At least two major farm groups now say the deal isn’t a done deal. That’s a reference to the deal claimed by House and Senate ag leaders to reverse crop insurance cuts made in the just-passed budget. It’s the kind of deal where you shake hands and say you’re going to do something, but getting it done is another matter.
And Chandler Goule at the National Farmers Union says that’s the position of Senate leaders after House Ag leaders claimed there is a deal to reverse the cuts.
“We also saw a message from minority leader Reid saying he had no intention of using the omnibus to fix the crop insurance, but then immediately after that you saw chairman Roberts and ranking member Stabenow and then a member of the committee, Senator Heitkamp from North Dakota saying that they would work to restore this money but not say specifically in what manner it would be fixed.”
It will take $3 billion to ‘fix’ the crop insurance cuts in a budget deal negotiated by outgoing House Speaker John Boehner that ‘clears the deck’ for new House Speaker Paul Ryan. Ryan is also a critic of farm subsidies.
American Farm Bureau executive director Dale Moore said earlier that new savings must be found that don’t cut essential risk management tools and don’t reopen the farm bill. Goule says how that’s done and where those savings come from is still unsettled.
“So this discussion is not over. I don’t think crop insurance is out of the woods yet. we have an assurance from the House but we don’t know where the money is actually coming from, and I think the Senate has agreed to work on the issue but they have not agreed on how to come up with the additional 3 billion.”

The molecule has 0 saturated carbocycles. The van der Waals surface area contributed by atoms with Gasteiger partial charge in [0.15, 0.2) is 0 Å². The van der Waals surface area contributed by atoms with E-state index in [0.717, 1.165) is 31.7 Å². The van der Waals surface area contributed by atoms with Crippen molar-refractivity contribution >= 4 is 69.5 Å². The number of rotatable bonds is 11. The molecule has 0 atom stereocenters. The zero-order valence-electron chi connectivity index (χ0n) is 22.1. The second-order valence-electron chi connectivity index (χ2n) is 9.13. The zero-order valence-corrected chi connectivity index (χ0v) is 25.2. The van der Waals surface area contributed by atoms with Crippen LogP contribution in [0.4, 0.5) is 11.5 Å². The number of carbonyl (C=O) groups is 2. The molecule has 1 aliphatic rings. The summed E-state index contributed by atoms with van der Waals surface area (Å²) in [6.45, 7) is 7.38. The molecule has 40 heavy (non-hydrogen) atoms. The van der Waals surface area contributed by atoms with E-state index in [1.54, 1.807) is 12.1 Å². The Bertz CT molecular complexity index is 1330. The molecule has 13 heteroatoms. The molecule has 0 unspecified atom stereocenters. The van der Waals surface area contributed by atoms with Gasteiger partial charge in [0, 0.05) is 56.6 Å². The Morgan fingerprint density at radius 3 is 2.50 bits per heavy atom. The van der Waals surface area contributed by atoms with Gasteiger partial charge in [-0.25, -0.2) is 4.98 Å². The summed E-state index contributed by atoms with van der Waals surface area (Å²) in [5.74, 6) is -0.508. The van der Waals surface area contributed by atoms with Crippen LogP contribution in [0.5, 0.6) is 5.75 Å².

That’s a far cry from House and Senate press release claims that the issue of crop insurance cuts has been settled. The cut to the crop insurance subsidy is in the current budget legislation, but leaders have said they will restore the $3 billion when the upcoming omnibus spending bill is finalized. That is expected in early December. President Obama signed the budget agreement Monday.
At least one farm state lawmaker is pleased with the new federal budget provision that reduces crop insurance subsidies to insurance companies. Wisconsin 3rd District Congressman Ron Kind says the bill reduces the profit margin for crop insurance companies from 14 to 9 percent and he believes family farmers will not be adversely affected by the subsidy reduction and the crop insurance industry will continue to be “alive and well.”